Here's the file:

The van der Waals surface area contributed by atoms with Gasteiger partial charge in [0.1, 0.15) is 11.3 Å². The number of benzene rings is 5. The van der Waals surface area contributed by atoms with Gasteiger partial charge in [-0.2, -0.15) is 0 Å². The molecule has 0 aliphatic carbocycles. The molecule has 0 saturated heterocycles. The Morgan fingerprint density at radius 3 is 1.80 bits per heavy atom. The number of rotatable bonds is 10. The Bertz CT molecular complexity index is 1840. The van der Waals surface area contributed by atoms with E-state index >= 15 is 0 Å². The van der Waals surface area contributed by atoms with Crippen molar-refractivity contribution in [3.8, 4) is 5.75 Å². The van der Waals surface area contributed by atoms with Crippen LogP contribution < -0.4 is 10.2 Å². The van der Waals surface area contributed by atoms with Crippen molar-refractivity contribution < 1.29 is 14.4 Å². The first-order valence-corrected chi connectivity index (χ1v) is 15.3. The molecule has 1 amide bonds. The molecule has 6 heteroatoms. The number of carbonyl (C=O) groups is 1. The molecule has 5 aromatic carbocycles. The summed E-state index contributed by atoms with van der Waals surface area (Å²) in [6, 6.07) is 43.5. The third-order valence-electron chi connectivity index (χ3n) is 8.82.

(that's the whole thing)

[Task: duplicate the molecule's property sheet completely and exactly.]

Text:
The van der Waals surface area contributed by atoms with Gasteiger partial charge in [0.1, 0.15) is 11.3 Å². The number of benzene rings is 5. The van der Waals surface area contributed by atoms with Gasteiger partial charge in [-0.2, -0.15) is 0 Å². The molecule has 0 aliphatic carbocycles. The molecule has 0 saturated heterocycles. The Morgan fingerprint density at radius 3 is 1.80 bits per heavy atom. The number of rotatable bonds is 10. The Bertz CT molecular complexity index is 1840. The van der Waals surface area contributed by atoms with E-state index >= 15 is 0 Å². The van der Waals surface area contributed by atoms with Crippen molar-refractivity contribution in [3.8, 4) is 5.75 Å². The van der Waals surface area contributed by atoms with Crippen LogP contribution < -0.4 is 10.2 Å². The van der Waals surface area contributed by atoms with Crippen molar-refractivity contribution < 1.29 is 14.4 Å². The first-order valence-corrected chi connectivity index (χ1v) is 15.3. The molecule has 1 amide bonds. The molecule has 6 heteroatoms. The number of carbonyl (C=O) groups is 1. The molecule has 5 aromatic carbocycles. The summed E-state index contributed by atoms with van der Waals surface area (Å²) in [6, 6.07) is 43.5. The third-order valence-electron chi connectivity index (χ3n) is 8.82.